Soldiers who refuse to get the COVID-19 vaccine and have not requested an exemption will no longer be allowed to re-enlist or be promoted, the Department of the Army has ordered.
That applies to active-duty troops as well as reservists and National Guardsmen, including those serving in states whose governors do not require the vaccine.
Alaska Gov. Mike Dunleavy, who doesn’t like vaccine mandates, is urging Alaska National Guard troops to file for exemptions, according to Patty Sullivan, a spokesperson for the governor.
Army Secretary Christine Wormuth announced the Army policy in a Nov. 16 order. Troops’ service records will be flagged the day they make their final vaccine refusal, which follows a meeting with a medical professional and a second order to get vaccinated. According to Defense One magazine, this flag will bar them from being promoted, reenlisting, continuing to receive enlistment bonuses, attending service-related schools, or receiving tuition assistance.
“I authorize commanders to impose bars to continued service…for all soldiers who refuse the mandatory vaccine order without an approved exemption or pending exemption request,” Wormuth wrote in the order.
“The soldier will remain flagged until they are fully vaccinated, receive an approved medical or administrative exemption, or are separated from the Army.”
The issue of vaccinating the force, including the hundreds of thousands of soldiers in the Army National Guard, has come to a head in recent days. Oklahoma governor Kevin Stitt has rebuffed President Joe Biden’s directive that all federal employees, including troops in uniform, be vaccinated, and his state’s adjutant general has told Oklahoma National Guardsmen that they need not comply with the directive.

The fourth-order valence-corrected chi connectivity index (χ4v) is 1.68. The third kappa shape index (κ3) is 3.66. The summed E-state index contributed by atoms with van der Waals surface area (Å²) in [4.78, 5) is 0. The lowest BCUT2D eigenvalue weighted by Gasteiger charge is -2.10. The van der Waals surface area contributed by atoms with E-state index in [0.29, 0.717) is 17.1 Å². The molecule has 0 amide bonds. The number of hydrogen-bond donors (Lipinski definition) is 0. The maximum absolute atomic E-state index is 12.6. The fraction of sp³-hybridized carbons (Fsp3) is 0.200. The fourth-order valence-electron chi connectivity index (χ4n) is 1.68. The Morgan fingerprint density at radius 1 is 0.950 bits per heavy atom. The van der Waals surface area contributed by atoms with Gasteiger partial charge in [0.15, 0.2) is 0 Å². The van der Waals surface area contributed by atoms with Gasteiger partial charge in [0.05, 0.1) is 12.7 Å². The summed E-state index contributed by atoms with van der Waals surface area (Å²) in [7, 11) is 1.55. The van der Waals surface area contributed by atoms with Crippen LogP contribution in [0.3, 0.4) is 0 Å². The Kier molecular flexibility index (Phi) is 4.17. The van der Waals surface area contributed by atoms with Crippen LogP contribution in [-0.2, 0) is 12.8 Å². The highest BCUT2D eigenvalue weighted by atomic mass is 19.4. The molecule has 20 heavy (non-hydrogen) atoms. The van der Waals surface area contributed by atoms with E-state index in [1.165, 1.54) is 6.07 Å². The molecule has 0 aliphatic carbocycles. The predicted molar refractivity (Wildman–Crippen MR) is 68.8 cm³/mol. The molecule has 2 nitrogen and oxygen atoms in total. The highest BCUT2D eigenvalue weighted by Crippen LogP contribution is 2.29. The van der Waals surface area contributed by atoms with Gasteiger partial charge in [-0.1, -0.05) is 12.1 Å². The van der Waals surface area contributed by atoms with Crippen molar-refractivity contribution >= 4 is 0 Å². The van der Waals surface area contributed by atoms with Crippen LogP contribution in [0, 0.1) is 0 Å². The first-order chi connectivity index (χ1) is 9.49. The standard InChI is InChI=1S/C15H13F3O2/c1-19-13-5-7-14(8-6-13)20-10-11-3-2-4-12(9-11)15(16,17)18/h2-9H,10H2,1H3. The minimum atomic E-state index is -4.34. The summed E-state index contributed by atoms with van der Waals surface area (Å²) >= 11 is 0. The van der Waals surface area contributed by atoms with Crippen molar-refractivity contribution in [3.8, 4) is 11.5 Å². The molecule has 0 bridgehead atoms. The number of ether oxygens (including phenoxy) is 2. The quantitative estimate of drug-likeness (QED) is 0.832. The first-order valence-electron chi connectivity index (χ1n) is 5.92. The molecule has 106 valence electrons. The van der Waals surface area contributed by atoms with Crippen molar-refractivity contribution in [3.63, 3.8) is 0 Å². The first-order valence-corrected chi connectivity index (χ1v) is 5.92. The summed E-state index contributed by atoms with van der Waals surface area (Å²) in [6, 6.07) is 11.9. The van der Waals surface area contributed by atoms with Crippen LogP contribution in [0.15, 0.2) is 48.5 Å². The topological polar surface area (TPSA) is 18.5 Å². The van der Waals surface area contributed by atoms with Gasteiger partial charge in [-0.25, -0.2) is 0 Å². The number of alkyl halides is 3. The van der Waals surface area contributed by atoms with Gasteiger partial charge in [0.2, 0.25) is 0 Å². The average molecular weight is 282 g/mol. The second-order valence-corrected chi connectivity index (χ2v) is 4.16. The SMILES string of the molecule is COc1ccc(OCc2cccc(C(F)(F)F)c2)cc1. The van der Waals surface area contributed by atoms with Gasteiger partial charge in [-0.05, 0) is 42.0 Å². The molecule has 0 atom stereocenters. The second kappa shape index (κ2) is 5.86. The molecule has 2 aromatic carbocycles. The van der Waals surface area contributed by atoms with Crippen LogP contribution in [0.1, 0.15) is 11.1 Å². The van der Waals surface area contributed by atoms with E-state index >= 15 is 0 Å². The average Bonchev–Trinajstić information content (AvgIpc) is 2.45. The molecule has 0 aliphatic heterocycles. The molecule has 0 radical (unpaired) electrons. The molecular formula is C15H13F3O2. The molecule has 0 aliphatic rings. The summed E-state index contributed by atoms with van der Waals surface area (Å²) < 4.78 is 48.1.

Alaska’s governor has made similar comments.
About 77 percent of the total Army—active duty, Reserve, and Guard—has received at least one shot, and 72 percent are completely vaccinated, according to the latest data provided by Army spokesman Lt. Col. Terence Kelley. Many of the unvaccinated soldiers are in the National Guard or reserves. Only 51.84 percent of the Army National Guard is fully vaccinated; 60.72 percent have received at least one dose of the vaccine, according to data provided to Defense One by the National Guard. There are 329,709 Army National Guardsmen serving in all 50 states, the District of Columbia, and U.S. territories.
It has been unclear whether the Pentagon could force Guardsmen, who serve under both federal and state control, to be vaccinated if the governors they serve do not require a vaccine.
Defense One magazine contributed to this report